New airbags will save ships from sinking
Lledo_ship_shutterstock
Image: Lledo/Shutterstock

Researchers in Europe are working on a giant airbag for ships. Named the Surfacing System for Ship Recovery (SuSy), the inflatable device launches within 15 seconds of the accident and stabilises the vessel, giving both crew and passengers more time to evacuate.

The airbags are balloons reinforced with a synthetic fibre known as Kevlar and can be installed in the ballast water tanks or between the double hulls of the vessel, explains Olivia Solon at Wired UK. The balloons contain special cartridges made out of potassium nitrate, epoxy resin and rust that explode to inflate the balloons quickly.

Solon explains how it works:

When initiated, the gunpowder oxidises the resin, which then puffs into the balloons to quickly inflate them—the rust aids the explosion process. A second cartridge containing compressed air helps to cool the explosion so that it doesn't pose a risk to inflammable cargo.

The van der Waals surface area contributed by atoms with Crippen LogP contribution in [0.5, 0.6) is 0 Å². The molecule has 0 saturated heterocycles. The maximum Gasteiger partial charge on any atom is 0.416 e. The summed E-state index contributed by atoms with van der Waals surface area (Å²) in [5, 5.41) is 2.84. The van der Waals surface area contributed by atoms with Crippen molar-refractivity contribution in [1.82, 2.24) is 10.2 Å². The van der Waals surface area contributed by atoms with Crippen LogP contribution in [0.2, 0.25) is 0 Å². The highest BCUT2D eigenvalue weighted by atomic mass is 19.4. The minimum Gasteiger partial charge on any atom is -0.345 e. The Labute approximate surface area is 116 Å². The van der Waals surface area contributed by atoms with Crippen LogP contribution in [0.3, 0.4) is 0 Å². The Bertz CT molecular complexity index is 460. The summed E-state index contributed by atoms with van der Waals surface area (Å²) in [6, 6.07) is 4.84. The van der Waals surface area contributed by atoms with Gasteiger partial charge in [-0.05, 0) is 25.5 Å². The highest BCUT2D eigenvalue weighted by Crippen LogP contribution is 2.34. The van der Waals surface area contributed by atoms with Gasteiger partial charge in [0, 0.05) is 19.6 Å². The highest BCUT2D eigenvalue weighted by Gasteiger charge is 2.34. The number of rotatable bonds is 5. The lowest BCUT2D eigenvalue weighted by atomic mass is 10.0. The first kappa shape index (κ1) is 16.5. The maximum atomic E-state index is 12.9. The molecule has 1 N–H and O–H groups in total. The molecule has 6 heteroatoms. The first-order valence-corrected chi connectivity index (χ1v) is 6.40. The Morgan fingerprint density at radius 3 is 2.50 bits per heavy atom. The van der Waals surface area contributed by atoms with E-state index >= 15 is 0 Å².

Designing the device was quite a challenge, reports Wired. Its creators had to find not only the perfect material for the balloon, which needed to be super-flexible, not expensive and heat-resistant, but also the perfect combination of materials for the cartridges to work.

The SuSy can also be used to lift sunken ships and could prevent major disasters, including oil spills. The researchers have built a proof of concept, see how it works:

Source: Wired UK